Teach This Poem, though developed with a classroom in mind, can be easily adapted for remote-learning, hybrid-learning models, or in-person classes. Please see our suggestions for how to adapt this lesson for remote or blended learning. We have also noted suggestions when applicable and will continue to add to these suggestions online.

Featured Poem

Related Resource

Watch this video of butterflies flying.

Classroom Activities

The following activities and questions are designed to help your students use their noticing skills to move through the poem and develop their thinking about its meaning with confidence, using what they’ve noticed as evidence for their interpretations. Read more about the framework upon which these activities are based.

  1. Warm-up: Watch this video of butterflies flying. As you watch, what are you thinking and feeling? Why? What do you notice or wonder about the butterflies? 
  2. Before Reading the Poem: (think-pair-share) Join with a partner or small group and discuss what you think about the title “the poem is a dream telling you its time”? What might this mean? Why? 
  3. Reading the Poem: Silently read the poem “the poem is a dream telling you its time” by Marwa Helal. What do you notice about the poem? Note any words or phrases that stand out to you or any questions you might have.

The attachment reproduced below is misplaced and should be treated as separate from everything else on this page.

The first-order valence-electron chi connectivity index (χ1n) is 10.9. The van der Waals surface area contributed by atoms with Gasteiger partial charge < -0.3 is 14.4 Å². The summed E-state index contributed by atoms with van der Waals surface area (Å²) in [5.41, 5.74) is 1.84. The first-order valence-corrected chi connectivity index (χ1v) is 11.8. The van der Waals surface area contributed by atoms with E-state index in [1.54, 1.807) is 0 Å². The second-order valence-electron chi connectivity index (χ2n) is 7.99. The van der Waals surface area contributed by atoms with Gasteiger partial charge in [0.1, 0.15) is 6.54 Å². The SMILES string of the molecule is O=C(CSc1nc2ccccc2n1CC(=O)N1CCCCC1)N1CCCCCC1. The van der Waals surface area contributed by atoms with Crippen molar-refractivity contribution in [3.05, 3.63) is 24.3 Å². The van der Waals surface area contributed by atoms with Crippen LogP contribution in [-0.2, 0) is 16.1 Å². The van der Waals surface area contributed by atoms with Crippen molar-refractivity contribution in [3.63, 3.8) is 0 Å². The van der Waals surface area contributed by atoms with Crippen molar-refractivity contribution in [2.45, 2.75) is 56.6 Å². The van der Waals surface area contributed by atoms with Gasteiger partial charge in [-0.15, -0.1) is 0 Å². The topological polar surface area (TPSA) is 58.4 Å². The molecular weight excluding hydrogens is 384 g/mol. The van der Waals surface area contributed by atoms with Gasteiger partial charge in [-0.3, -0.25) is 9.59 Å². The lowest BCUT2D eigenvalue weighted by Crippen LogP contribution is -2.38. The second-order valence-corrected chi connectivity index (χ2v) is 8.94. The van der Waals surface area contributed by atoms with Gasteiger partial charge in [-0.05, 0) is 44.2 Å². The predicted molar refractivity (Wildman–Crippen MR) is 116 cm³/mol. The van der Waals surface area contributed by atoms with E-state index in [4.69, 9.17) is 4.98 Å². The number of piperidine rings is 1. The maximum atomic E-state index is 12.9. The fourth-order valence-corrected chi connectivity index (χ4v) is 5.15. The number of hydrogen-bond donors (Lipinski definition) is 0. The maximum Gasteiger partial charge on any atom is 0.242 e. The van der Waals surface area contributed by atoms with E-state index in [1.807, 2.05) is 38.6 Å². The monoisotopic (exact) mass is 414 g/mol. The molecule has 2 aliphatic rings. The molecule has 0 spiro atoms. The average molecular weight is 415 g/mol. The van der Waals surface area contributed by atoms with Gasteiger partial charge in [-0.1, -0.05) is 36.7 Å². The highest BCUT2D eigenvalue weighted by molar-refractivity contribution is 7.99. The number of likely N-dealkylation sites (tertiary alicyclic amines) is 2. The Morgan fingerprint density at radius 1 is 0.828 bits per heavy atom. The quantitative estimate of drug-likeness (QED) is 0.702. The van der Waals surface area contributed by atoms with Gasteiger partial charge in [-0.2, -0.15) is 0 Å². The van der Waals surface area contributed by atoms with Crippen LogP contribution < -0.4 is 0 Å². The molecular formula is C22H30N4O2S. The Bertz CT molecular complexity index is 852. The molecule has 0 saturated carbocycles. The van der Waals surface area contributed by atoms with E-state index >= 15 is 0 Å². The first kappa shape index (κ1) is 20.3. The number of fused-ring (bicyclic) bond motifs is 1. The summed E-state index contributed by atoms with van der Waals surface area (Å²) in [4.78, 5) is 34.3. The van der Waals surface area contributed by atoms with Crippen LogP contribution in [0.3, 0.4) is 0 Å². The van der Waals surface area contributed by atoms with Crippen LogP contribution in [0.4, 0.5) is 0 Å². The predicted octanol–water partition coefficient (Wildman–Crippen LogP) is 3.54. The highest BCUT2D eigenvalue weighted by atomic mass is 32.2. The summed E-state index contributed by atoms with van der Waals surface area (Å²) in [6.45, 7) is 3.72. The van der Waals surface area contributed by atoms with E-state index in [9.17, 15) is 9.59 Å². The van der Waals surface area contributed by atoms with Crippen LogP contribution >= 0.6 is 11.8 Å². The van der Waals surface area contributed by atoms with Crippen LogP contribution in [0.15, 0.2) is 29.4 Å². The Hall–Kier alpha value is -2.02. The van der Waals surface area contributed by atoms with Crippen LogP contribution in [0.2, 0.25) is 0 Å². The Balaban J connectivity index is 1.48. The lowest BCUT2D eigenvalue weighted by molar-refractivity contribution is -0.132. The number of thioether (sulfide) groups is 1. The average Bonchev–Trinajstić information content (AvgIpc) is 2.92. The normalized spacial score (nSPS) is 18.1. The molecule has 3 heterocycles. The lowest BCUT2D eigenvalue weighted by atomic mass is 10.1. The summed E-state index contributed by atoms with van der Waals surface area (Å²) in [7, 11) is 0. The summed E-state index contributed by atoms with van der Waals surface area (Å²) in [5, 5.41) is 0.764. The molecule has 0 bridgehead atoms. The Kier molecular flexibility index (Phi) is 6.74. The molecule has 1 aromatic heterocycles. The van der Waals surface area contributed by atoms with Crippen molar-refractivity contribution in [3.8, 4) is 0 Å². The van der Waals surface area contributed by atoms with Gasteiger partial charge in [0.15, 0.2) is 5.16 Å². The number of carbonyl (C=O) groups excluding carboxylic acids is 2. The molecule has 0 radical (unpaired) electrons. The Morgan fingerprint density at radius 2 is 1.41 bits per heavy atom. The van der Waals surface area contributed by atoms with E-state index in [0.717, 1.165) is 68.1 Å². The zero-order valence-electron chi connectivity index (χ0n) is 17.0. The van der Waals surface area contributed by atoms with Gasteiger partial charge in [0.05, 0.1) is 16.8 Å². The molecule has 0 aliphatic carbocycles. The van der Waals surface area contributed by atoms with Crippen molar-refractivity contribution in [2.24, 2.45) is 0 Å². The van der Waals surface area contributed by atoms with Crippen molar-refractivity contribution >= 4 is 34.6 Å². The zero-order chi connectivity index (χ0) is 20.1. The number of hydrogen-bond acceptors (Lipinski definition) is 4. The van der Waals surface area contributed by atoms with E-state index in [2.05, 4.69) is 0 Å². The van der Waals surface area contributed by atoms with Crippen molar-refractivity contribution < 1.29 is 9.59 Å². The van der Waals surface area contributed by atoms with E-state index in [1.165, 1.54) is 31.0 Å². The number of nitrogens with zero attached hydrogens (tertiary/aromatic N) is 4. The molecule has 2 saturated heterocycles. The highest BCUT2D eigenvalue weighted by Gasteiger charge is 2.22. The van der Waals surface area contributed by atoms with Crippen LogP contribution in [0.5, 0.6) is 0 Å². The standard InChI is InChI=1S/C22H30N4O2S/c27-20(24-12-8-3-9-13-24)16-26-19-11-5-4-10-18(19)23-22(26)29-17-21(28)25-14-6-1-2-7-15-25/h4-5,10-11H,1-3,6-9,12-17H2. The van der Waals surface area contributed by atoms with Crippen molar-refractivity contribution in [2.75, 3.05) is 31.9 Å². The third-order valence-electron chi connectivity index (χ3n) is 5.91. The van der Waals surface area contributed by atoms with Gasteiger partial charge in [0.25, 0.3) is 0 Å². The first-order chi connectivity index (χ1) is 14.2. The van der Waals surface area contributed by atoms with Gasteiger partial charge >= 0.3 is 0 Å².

4. Listening to the Poem (enlist two volunteers to read the poem aloud): Listen as the poem is read aloud twice, and write down any additional words and phrases that stand out to you. Or, you can opt to listen to the poet read the poem. 
  5. Small-group Discussion: Share what you noticed about the poem with a small group of students. Based on the details you just shared with your small group and the resources from the beginning of class, what do you think of the title “the poem is a dream telling you its time” now? What do you notice about the way the poem looks on the page? How might it relate to the video about butterflies that you viewed earlier? How would it read differently if the poem was all left justified or in prose format? How might the structure of the poem help you think about its meaning?
  6. Whole-class Discussion: How might you describe the speaker in this poem? Why? What do you think of these lines “and i / am still / adjusting to time / the distance and its permanence / i have found my shortcuts / and landmarks / to place”? What are your personal shortcuts and landmarks? These can be real or personal to you.  
  7. Extension for Grades 7-8: During the class discussion, you shared about places or landmarks that are important to you. Choose to write a poem about a landmark, real, imaginary, or personal, or write a poem inspired by Helal’s poem. 
  8. Extension for Grades 9-12: Read the “About this Poem” section. Work with a partner or small group and cut up the words or lines of this poem. Work together to rearrange the poem into a new order. Share your poem and experience with the class. How did this “practice of poem making [result] in its own new form” or how did it not? What can we learn from this poem and this experience about poems and/or language? 
More Context for Teachers

To celebrate Arab American Heritage Month in April—and the rich tradition of Arabic poetry all year long—browse this selection of kid-friendly poems by classic and contemporary poets. Or, use this search tool to find more poems about dreams.

Poetry Glossary

Free verse: poetry not dictated by an established form or meter and often influenced by the rhythms of speech. Read more.